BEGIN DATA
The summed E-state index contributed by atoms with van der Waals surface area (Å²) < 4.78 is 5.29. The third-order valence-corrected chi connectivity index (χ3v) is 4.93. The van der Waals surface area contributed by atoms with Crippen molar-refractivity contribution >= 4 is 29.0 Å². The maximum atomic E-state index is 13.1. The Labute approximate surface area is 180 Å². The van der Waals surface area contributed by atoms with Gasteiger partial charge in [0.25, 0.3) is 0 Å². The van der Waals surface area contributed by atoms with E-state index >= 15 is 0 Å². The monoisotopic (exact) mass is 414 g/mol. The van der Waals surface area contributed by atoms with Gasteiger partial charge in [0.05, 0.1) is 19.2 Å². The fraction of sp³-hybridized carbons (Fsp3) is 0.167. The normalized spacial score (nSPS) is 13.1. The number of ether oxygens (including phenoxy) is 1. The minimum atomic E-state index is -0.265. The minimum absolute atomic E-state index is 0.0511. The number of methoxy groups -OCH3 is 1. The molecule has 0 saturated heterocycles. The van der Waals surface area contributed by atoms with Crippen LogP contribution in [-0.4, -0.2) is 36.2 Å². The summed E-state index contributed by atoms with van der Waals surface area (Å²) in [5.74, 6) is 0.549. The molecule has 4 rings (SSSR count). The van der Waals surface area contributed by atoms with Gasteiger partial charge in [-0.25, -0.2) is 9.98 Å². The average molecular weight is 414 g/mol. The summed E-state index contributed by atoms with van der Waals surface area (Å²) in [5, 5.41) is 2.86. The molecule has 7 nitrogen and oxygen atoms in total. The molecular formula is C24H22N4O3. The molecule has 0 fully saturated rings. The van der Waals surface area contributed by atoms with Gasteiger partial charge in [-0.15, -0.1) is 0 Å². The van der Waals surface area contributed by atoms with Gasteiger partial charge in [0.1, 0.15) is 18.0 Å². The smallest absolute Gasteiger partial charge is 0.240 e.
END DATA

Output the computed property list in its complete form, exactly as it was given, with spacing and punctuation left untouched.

The summed E-state index contributed by atoms with van der Waals surface area (Å²) < 4.78 is 5.29. The third-order valence-corrected chi connectivity index (χ3v) is 4.93. The van der Waals surface area contributed by atoms with Crippen molar-refractivity contribution >= 4 is 29.0 Å². The maximum atomic E-state index is 13.1. The Labute approximate surface area is 180 Å². The van der Waals surface area contributed by atoms with Gasteiger partial charge in [0.25, 0.3) is 0 Å². The van der Waals surface area contributed by atoms with E-state index >= 15 is 0 Å². The monoisotopic (exact) mass is 414 g/mol. The van der Waals surface area contributed by atoms with Gasteiger partial charge in [0.05, 0.1) is 19.2 Å². The fraction of sp³-hybridized carbons (Fsp3) is 0.167. The normalized spacial score (nSPS) is 13.1. The number of ether oxygens (including phenoxy) is 1. The minimum atomic E-state index is -0.265. The minimum absolute atomic E-state index is 0.0511. The number of methoxy groups -OCH3 is 1. The molecule has 0 saturated heterocycles. The van der Waals surface area contributed by atoms with Crippen LogP contribution in [-0.4, -0.2) is 36.2 Å². The summed E-state index contributed by atoms with van der Waals surface area (Å²) in [5.74, 6) is 0.549. The molecule has 4 rings (SSSR count). The van der Waals surface area contributed by atoms with Gasteiger partial charge in [-0.25, -0.2) is 9.98 Å². The average molecular weight is 414 g/mol. The summed E-state index contributed by atoms with van der Waals surface area (Å²) in [5, 5.41) is 2.86. The molecule has 7 nitrogen and oxygen atoms in total. The molecular formula is C24H22N4O3. The molecule has 0 fully saturated rings. The van der Waals surface area contributed by atoms with Gasteiger partial charge in [-0.15, -0.1) is 0 Å². The van der Waals surface area contributed by atoms with Gasteiger partial charge in [0.1, 0.15) is 18.0 Å². The smallest absolute Gasteiger partial charge is 0.240 e.